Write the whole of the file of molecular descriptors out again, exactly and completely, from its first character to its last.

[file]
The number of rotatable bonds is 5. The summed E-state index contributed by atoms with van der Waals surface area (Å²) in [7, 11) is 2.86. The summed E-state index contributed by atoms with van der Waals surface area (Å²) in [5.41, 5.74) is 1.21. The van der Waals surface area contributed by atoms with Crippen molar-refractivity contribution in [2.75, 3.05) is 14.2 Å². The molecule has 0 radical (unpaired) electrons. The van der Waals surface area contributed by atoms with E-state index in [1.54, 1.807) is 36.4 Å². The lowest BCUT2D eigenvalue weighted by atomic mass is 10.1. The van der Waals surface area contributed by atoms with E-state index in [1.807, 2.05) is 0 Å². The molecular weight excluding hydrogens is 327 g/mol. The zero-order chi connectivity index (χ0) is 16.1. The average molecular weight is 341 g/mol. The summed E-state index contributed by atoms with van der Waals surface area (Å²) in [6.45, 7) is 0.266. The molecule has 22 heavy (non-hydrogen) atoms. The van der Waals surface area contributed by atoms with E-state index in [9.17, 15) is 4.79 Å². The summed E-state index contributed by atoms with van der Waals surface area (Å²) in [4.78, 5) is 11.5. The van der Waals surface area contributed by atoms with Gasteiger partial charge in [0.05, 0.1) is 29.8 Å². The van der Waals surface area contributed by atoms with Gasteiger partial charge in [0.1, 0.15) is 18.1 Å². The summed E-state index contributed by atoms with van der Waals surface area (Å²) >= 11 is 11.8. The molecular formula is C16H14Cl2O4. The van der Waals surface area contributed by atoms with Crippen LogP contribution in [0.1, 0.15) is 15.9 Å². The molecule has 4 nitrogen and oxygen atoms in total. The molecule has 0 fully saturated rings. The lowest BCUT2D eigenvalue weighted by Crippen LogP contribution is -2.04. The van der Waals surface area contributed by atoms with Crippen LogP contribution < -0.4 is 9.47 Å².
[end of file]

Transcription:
The number of rotatable bonds is 5. The summed E-state index contributed by atoms with van der Waals surface area (Å²) in [7, 11) is 2.86. The summed E-state index contributed by atoms with van der Waals surface area (Å²) in [5.41, 5.74) is 1.21. The van der Waals surface area contributed by atoms with Crippen molar-refractivity contribution in [2.75, 3.05) is 14.2 Å². The molecule has 0 radical (unpaired) electrons. The van der Waals surface area contributed by atoms with E-state index in [1.54, 1.807) is 36.4 Å². The lowest BCUT2D eigenvalue weighted by atomic mass is 10.1. The van der Waals surface area contributed by atoms with E-state index in [1.807, 2.05) is 0 Å². The molecular weight excluding hydrogens is 327 g/mol. The zero-order chi connectivity index (χ0) is 16.1. The average molecular weight is 341 g/mol. The summed E-state index contributed by atoms with van der Waals surface area (Å²) in [6.45, 7) is 0.266. The molecule has 22 heavy (non-hydrogen) atoms. The van der Waals surface area contributed by atoms with E-state index in [9.17, 15) is 4.79 Å². The summed E-state index contributed by atoms with van der Waals surface area (Å²) in [4.78, 5) is 11.5. The van der Waals surface area contributed by atoms with Gasteiger partial charge in [0.05, 0.1) is 29.8 Å². The van der Waals surface area contributed by atoms with Gasteiger partial charge in [0.1, 0.15) is 18.1 Å². The summed E-state index contributed by atoms with van der Waals surface area (Å²) >= 11 is 11.8. The molecular formula is C16H14Cl2O4. The van der Waals surface area contributed by atoms with Crippen LogP contribution in [0.1, 0.15) is 15.9 Å². The molecule has 4 nitrogen and oxygen atoms in total. The molecule has 0 fully saturated rings. The lowest BCUT2D eigenvalue weighted by Crippen LogP contribution is -2.04. The van der Waals surface area contributed by atoms with Crippen LogP contribution < -0.4 is 9.47 Å².